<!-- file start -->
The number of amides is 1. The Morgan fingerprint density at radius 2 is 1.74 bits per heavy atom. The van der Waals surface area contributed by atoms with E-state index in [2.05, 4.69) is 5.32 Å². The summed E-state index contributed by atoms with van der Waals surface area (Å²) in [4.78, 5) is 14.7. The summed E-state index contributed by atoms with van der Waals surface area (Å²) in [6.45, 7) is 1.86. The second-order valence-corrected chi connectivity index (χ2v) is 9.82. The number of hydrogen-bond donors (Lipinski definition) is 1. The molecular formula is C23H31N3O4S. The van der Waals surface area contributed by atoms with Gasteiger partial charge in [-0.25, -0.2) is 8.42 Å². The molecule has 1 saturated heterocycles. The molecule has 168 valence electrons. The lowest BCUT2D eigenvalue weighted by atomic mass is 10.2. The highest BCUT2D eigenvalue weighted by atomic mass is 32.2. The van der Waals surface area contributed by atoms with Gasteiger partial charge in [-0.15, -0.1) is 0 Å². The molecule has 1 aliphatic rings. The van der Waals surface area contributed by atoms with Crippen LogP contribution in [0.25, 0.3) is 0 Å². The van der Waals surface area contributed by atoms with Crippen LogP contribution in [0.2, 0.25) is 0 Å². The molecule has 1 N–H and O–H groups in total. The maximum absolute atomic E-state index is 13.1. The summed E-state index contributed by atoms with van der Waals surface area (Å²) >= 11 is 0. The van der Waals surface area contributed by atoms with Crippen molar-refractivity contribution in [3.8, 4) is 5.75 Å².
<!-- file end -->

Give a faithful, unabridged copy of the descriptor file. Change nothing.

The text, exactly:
The number of amides is 1. The Morgan fingerprint density at radius 2 is 1.74 bits per heavy atom. The van der Waals surface area contributed by atoms with E-state index in [2.05, 4.69) is 5.32 Å². The summed E-state index contributed by atoms with van der Waals surface area (Å²) in [4.78, 5) is 14.7. The summed E-state index contributed by atoms with van der Waals surface area (Å²) in [6.45, 7) is 1.86. The second-order valence-corrected chi connectivity index (χ2v) is 9.82. The number of hydrogen-bond donors (Lipinski definition) is 1. The molecular formula is C23H31N3O4S. The van der Waals surface area contributed by atoms with Gasteiger partial charge in [-0.25, -0.2) is 8.42 Å². The molecule has 1 saturated heterocycles. The molecule has 168 valence electrons. The lowest BCUT2D eigenvalue weighted by atomic mass is 10.2. The highest BCUT2D eigenvalue weighted by atomic mass is 32.2. The van der Waals surface area contributed by atoms with Gasteiger partial charge in [-0.15, -0.1) is 0 Å². The molecule has 1 aliphatic rings. The van der Waals surface area contributed by atoms with Crippen LogP contribution in [0.25, 0.3) is 0 Å². The van der Waals surface area contributed by atoms with Crippen LogP contribution in [0.2, 0.25) is 0 Å². The molecule has 1 N–H and O–H groups in total. The maximum absolute atomic E-state index is 13.1. The summed E-state index contributed by atoms with van der Waals surface area (Å²) >= 11 is 0. The van der Waals surface area contributed by atoms with Crippen molar-refractivity contribution in [3.8, 4) is 5.75 Å².